Bangladesh Police: Existing problems and some reform proposals

Bangladesh Police: Existing problems and some reform proposals

Bangladesh Police: Existing problems and some reform proposals


You also want an ePaper? Increase the reach of your titles

YUMPU automatically turns print PDFs into web optimized ePapers that Google loves.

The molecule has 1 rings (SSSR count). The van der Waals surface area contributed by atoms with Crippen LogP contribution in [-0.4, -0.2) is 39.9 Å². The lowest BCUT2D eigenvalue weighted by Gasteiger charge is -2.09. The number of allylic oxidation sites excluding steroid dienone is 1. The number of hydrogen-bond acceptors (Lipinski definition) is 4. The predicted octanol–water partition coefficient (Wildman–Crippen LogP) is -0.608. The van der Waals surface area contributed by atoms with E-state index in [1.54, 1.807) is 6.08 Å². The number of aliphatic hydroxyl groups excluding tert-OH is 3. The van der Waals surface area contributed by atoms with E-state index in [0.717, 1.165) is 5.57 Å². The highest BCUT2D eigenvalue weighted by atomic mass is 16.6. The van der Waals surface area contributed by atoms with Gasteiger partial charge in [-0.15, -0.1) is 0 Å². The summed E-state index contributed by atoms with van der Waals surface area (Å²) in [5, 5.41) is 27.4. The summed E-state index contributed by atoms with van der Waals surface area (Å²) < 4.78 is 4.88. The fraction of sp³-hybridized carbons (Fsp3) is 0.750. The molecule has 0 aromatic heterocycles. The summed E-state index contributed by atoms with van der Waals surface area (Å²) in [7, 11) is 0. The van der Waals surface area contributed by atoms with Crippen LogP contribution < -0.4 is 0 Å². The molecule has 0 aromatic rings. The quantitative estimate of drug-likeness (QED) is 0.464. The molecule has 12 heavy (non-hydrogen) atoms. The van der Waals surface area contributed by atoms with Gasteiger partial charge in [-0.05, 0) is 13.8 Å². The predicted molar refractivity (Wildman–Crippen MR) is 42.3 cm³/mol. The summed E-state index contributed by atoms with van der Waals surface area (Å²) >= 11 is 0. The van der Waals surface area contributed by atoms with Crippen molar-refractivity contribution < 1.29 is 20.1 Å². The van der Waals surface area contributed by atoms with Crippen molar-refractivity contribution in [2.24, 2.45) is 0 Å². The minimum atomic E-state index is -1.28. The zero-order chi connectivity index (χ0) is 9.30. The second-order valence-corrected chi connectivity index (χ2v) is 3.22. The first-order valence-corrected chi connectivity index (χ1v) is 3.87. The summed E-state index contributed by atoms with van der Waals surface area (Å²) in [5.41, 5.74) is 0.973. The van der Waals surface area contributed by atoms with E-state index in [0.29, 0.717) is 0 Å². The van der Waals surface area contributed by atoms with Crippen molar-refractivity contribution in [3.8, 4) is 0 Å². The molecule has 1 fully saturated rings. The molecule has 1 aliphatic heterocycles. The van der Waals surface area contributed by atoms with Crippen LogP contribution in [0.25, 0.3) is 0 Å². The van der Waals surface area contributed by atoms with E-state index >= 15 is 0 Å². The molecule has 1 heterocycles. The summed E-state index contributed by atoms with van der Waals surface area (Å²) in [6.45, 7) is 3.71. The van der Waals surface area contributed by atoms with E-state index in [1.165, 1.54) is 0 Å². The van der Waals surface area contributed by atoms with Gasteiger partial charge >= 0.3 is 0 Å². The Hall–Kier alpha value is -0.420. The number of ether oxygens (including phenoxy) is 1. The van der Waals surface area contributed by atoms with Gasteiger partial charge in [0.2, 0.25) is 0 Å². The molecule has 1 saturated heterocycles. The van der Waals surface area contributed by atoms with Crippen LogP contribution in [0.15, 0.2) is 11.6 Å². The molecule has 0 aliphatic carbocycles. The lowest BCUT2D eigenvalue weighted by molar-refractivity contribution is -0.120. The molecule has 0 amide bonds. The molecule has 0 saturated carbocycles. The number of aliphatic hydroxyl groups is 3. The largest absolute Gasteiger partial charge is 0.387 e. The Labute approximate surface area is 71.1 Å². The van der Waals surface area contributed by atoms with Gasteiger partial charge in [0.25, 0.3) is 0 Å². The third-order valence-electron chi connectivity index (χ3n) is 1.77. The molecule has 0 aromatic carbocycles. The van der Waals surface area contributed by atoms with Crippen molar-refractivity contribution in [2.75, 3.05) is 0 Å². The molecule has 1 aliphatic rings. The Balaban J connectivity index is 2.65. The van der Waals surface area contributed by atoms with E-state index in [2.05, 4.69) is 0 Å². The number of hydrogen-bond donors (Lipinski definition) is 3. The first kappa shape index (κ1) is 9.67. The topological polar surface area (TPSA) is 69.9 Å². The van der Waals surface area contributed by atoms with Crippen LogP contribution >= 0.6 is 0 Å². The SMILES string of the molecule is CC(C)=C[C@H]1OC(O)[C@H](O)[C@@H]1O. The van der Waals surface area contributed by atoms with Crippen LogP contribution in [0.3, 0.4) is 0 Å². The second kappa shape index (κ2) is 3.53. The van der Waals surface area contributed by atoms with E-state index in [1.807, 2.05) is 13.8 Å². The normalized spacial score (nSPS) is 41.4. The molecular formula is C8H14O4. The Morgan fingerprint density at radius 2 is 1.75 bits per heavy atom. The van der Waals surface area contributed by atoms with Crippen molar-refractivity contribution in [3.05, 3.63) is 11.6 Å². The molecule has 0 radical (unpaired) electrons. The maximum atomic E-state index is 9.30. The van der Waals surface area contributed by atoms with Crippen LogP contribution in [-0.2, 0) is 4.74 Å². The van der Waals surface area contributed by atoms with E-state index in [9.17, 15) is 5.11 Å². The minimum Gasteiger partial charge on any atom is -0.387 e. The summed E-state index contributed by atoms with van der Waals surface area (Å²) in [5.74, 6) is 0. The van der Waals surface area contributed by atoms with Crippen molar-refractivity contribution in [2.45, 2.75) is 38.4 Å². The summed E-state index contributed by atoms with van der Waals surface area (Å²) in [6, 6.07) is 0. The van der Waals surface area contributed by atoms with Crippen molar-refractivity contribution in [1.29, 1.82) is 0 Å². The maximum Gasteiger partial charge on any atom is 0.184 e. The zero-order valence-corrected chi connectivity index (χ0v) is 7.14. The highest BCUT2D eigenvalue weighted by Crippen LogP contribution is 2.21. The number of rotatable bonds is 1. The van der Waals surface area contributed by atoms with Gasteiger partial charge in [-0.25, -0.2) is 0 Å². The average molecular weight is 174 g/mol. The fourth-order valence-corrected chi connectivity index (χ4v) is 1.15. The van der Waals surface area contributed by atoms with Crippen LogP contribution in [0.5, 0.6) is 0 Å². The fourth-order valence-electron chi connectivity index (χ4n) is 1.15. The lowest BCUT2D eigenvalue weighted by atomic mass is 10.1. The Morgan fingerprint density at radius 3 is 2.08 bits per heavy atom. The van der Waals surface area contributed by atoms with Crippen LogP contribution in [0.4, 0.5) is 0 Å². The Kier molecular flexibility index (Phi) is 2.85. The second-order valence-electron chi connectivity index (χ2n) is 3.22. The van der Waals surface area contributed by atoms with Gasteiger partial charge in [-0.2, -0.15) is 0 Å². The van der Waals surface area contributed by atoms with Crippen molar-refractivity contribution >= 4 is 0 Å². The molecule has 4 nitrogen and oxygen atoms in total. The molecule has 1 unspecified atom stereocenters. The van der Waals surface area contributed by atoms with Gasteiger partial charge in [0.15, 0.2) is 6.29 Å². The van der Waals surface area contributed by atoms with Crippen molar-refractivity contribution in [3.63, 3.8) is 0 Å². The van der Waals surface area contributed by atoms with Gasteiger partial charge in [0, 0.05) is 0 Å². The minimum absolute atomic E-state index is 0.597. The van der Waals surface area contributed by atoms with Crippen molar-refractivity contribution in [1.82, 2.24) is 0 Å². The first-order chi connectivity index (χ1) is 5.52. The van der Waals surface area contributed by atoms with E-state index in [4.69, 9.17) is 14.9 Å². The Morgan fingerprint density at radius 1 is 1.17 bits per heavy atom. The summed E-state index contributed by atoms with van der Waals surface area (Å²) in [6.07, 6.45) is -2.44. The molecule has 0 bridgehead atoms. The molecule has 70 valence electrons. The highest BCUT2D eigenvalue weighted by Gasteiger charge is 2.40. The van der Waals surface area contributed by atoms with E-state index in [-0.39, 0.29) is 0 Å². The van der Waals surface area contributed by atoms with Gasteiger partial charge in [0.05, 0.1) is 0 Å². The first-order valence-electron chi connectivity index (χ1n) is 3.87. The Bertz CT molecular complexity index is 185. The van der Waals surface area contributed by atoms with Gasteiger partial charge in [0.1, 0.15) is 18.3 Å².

Law <strong>and</strong> Our RightsPage 1 of 4Home | Back Issues | Contact Us“All Citizens are Equal before Law <strong>and</strong> are Entitled to Equal Protection of Law”-Article 27 of thConstitution of the People’s Republic of <strong>Bangladesh</strong>Issue No: 258October 14, 2006LawThis week's issue:•Law Reform•Law Update•Law Alter Views•Law Excerpts•Law News•Law WeekBack IssuesLaw HomeNews Home<strong>Bangladesh</strong> <strong>Police</strong>: <strong>Existing</strong><strong>problems</strong> <strong>and</strong> <strong>some</strong> <strong>reform</strong><strong>proposals</strong>Sheikh Hafizur Rahman KarzonIn common parlance cops <strong>and</strong> robbers are a conceptual couple -- cops always to chase the robbers.This was not the case until relatively recently. Criminology has shed light, for most of its history, onthe robbers <strong>and</strong> miscreants; cops <strong>and</strong> other components of criminal justice system were outside itsjurisdiction. The “classical school” was concerned with the establishment of a reasonable <strong>and</strong> efficientcriminal justice system. In the late eighteenth <strong>and</strong> early nineteenth centuries “science of policeflourished as a branch of political economy. This branch took into consideration the problem of crime<strong>and</strong> disorder <strong>and</strong> considered how to develop appropriate policies to prevent <strong>and</strong> control it.this sense is much broader <strong>and</strong> is used to mean a whole system of governing a society by economic,social, political <strong>and</strong> cultural policy. The police in our contemporary sense are seen as a small part ofthe whole of domestic government <strong>and</strong> an important agency of criminal justice system.Here I want to focus the <strong>problems</strong> of <strong>Bangladesh</strong> <strong>Police</strong> <strong>and</strong> how to come out of the situation. Goodlaw <strong>and</strong> order situation presupposes the establishment of a professional police force. An environmentshould be created where police will serve the purpose of the people. Their prime concern will be crimecontrol <strong>and</strong> maintenance of social order.Recently people are more conscious than ever about the role of police in ensuring law <strong>and</strong> order. Anumber of former police officials, columnists, advocates, judges <strong>and</strong> human rights activists areputting their valuable views in different newspapers about the <strong>problems</strong> of police <strong>and</strong> setting forththeir recommendations to <strong>reform</strong> the police. This positive trend, I hope, will usher in a path where weshall get a professional <strong>and</strong> institutional police.<strong>Police</strong> of the Indian sub-continent took institutional shape after the mutiny of 1857. The British rulerswere bewildered at the widespread mutiny all over India. After controlling the mutiny they thought toreorganise the police of Indian sub-continent <strong>and</strong> appointed a <strong>Police</strong> Commission in 1860. Inaccordance with the recommendations of the <strong>Police</strong> Commission the <strong>Police</strong> Act, 1861 was passed. Theorganisation of police was established according to the provisions of this Act, which continues toregulate the police functions still today in <strong>Bangladesh</strong>. Immediately after establishing the police,British rulers realised that they had created a Frankenstein. Later on successive enquiries found thepolice incompetent, high-h<strong>and</strong>ed <strong>and</strong> corrupt. In 1902 the Fraser Commission clearly told that, thepolice system established by the British rulers had completely failed. It recorded that, “they went, the Commission heard the most bitter complaints against the corruption of the police.These complaints were not made by non-officials only, but also officials of all classes includingMagistrates <strong>and</strong> police officers, both European <strong>and</strong> native.”The structure, within which the police of <strong>Bangladesh</strong> are working, was established by the Britishrulers. At that time police was low salaried, little educated, corrupt <strong>and</strong> they had no accountability. Atthe end of nineteenth century, movement against British government became widespread. They got areadymade force, police, at their disposal to suppress the rightful movement of this subAfter the emergence of <strong>Bangladesh</strong>, government kept the previous structure of police. Someinitiatives were taken to <strong>reform</strong> it, but no government implemented the <strong>reform</strong> <strong>proposals</strong>. Theincumbents did not do anything for establishing a professional police force in this country. The wholegovernment machinery is well aware of the corruption, manipulation, illegal arrest, torture <strong>and</strong> othermalpractices of police. In spite of that they are working with this deviated force. It has become ausual practice that opposition parties criticises the activities of police, but when they go to power theyhttp://www.thedailystar.net/law/2006/10/02/index.htm5/10/2007